Data Extortion Market RansomHouse Sets Camp on The Darknet

Bitdefender Gravityzone

A new data extortion operation, where cybercriminals can post evidence of successful ransomware attacks and sell stolen data, has appeared on the darknet.

Members of the operation claim they’re not actually using ransomware and focus solely on stealing victims’ data by leveraging unpatched flaws to breach vulnerable networks.

They refuse to take responsibility for their actions and blame companies for failing to secure their networks properly and for offering “ridiculously small” bug bounty rewards for vulnerability disclosures.

“We believe that the culprits are not the ones who found the vulnerability or carried out the hack, but those who did not take proper care of security, ” RansomHouse wrote on their website’s About Us page. “The culprits are those who did not put a lock on the door leaving it wide open inviting everyone in.”

Experts believe that the RansomHouse operation was launched in December 2021 and its first victim was the Saskatchewan Liquor and Gaming Authority (SLGA). The darknet website, on the other hand, only launched this month.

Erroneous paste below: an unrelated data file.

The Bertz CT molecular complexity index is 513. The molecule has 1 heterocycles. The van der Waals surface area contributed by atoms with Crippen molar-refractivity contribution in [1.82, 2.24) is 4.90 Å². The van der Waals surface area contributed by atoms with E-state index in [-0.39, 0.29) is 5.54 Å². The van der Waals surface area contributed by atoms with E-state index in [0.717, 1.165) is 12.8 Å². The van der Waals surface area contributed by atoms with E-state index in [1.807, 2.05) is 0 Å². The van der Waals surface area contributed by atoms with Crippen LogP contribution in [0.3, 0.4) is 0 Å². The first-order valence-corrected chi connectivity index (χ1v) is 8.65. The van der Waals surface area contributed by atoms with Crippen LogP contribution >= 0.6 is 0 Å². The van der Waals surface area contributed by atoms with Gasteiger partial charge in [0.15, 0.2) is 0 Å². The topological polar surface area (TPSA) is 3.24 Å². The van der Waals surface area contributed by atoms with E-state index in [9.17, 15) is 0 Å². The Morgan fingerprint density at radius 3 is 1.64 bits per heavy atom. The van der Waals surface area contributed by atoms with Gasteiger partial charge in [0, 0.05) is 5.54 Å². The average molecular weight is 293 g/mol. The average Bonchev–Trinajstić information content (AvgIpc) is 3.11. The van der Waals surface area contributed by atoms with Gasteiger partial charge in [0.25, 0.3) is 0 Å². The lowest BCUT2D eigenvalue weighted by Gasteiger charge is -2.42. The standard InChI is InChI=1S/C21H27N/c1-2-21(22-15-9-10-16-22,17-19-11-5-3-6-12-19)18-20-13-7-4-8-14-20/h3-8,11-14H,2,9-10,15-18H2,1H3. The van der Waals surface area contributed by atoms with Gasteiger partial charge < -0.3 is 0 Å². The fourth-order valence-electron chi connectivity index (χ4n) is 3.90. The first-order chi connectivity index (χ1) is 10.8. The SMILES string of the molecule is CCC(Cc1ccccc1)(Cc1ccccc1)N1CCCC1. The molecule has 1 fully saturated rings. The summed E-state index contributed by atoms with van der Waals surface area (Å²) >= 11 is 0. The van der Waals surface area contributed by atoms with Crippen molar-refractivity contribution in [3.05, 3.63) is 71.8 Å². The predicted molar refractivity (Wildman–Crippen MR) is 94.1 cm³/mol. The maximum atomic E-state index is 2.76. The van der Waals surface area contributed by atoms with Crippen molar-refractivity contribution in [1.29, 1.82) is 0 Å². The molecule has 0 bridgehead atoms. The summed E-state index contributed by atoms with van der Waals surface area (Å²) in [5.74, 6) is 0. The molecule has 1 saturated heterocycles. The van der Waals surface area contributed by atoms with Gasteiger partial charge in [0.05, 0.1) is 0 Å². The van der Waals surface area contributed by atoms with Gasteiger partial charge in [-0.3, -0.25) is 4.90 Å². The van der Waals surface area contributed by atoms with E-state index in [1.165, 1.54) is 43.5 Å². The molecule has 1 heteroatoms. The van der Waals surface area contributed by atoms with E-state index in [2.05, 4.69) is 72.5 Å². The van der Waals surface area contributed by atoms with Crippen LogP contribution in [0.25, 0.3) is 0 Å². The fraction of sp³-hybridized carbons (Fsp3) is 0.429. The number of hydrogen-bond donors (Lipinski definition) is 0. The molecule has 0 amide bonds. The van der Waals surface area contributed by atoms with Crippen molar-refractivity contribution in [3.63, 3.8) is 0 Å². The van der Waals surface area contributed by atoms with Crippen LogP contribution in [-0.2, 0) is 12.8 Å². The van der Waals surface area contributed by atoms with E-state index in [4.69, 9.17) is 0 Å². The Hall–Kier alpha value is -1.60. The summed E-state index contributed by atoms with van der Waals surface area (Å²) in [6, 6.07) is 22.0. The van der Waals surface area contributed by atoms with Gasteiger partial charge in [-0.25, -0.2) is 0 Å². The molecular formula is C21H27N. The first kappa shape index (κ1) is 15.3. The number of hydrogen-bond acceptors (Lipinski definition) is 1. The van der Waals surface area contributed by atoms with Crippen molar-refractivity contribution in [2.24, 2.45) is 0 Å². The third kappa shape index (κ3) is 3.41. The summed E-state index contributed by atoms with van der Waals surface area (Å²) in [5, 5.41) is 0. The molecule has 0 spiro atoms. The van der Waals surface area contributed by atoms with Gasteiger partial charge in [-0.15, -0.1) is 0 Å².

Not long after inaugurating the website, the cybercrime group publicy named three other victims, with the last one identified as a “German airline support service provider, attacked last week,” as BleepingComputer reports.

RansomHouse uses a rather interesting technique to gain attention and persuade their victims to pay the ransom. The group posts URLs to media posts for actively extorted targets; this technique puts additional pressure on victims to pay the ransom.

Failure to comply leads to the sale of victims’ data to other threat actors. If the data isn’t bought, the perpetrators make it publicly available on their website.

Cybersecurity experts verified the accuracy of the group’s claims and agreed that RansomHouse doesn’t rely on actual ransomware. Instead, the cybercrime operation only deals with stealing data and selling it to other threat actors. Furthermore, researchers said the gang doesn’t encrypt any stolen data, so the only threat they pose is based on selling or exposing it.